Genre: nonfiction memoir
Length: 288 pages
Interest: I saw it reviewed in a Simple Homeschool post and thought it sounded interesting. I was looking for some nonfiction, and hadn’t read any homeschool inspirational books in a while. Guess it was time for this book.
Summary: The author narrates her life as the mother of Jake. He was diagnosed with autism at age three and the experts basically gave up on him. Kristine did not. She saw there was more to Jake and worked to draw the spark of his life and interests out by focusing on what he did well instead of what he couldn’t do. She also began offering her approach to other autistic kids, who made great strides. Jake came out of his shell and was able to enter mainstream public school. Unfortunately, he was bored. So, Kristine used her energy and creativity to come up with ways to stimulate Jake – she sent him to college instead of third grade. She also tried very hard to ensure Jake made some typical childhood memories, hanging out with friends and family.
Final thoughts: I loved the message of this book. Don’t focus on what you or your child can’t do. Focus on what you can do so you work with joy and desire. Then, learning isn’t a struggle. Kristine was able to do amazing things with her children, two of which were pretty much written off by the experts. Now I’m trying to figure out how to do the same type of things in our homeschool adventures.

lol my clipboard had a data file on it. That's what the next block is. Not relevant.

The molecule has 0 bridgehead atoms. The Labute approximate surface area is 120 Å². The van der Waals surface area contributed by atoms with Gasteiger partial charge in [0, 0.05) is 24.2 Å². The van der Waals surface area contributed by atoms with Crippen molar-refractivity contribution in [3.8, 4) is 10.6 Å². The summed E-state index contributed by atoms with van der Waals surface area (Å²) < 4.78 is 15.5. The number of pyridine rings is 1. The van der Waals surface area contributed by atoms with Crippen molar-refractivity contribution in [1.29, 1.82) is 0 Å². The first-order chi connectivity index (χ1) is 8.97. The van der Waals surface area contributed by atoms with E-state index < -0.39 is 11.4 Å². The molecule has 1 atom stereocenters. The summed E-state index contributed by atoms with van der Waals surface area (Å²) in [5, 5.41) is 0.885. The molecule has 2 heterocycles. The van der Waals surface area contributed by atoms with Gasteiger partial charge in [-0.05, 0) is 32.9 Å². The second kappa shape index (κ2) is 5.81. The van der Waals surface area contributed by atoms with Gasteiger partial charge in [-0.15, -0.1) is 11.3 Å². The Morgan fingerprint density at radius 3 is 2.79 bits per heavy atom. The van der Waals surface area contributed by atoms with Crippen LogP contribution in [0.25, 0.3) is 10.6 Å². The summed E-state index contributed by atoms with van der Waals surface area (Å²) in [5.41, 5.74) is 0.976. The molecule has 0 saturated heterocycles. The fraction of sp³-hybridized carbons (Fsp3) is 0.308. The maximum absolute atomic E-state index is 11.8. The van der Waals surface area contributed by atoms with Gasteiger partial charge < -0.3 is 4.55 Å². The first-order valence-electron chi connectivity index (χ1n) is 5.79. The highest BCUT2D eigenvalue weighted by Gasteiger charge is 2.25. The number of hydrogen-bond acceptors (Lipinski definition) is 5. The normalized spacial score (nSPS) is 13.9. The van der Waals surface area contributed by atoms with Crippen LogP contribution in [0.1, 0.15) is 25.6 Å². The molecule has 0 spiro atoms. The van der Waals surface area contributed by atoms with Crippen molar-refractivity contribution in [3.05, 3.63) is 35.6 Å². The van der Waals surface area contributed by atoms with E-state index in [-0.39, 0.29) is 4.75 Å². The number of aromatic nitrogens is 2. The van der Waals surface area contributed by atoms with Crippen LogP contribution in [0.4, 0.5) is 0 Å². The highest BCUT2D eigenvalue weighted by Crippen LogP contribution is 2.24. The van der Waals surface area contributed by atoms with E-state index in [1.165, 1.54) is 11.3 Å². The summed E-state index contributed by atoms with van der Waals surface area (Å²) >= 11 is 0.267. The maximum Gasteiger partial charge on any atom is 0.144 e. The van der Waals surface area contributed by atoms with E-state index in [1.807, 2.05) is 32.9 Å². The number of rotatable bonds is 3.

The tone of the book had conflicting elements, though. On the one hand, Jake went from nonverbal at three to college classes at 10. (Jake is a special level of genius, though, so your results may vary.) On the other hand, there was another severely disable child and a third “normal” child who seemed to be ignored, but the book’s focus was on Jake so that could just be editing. The other problem I developed had to do with the amount of work and time Kristine invested in her children. On the one hand, it was aspirational what someone can do if you provide the right environment. On the other hand, I question my ability to devote as much of my time to my children as Kristine did. Didn’t she ever sleep? As you can see, I’m torn. I’m choosing to focus on the message to fan the spark of interest in my children.
Title comes from: Kristine tried to nourish the spark of learning in her children
Reading challenges fulfilled: 76/100 in my Finally to 100 Challenge
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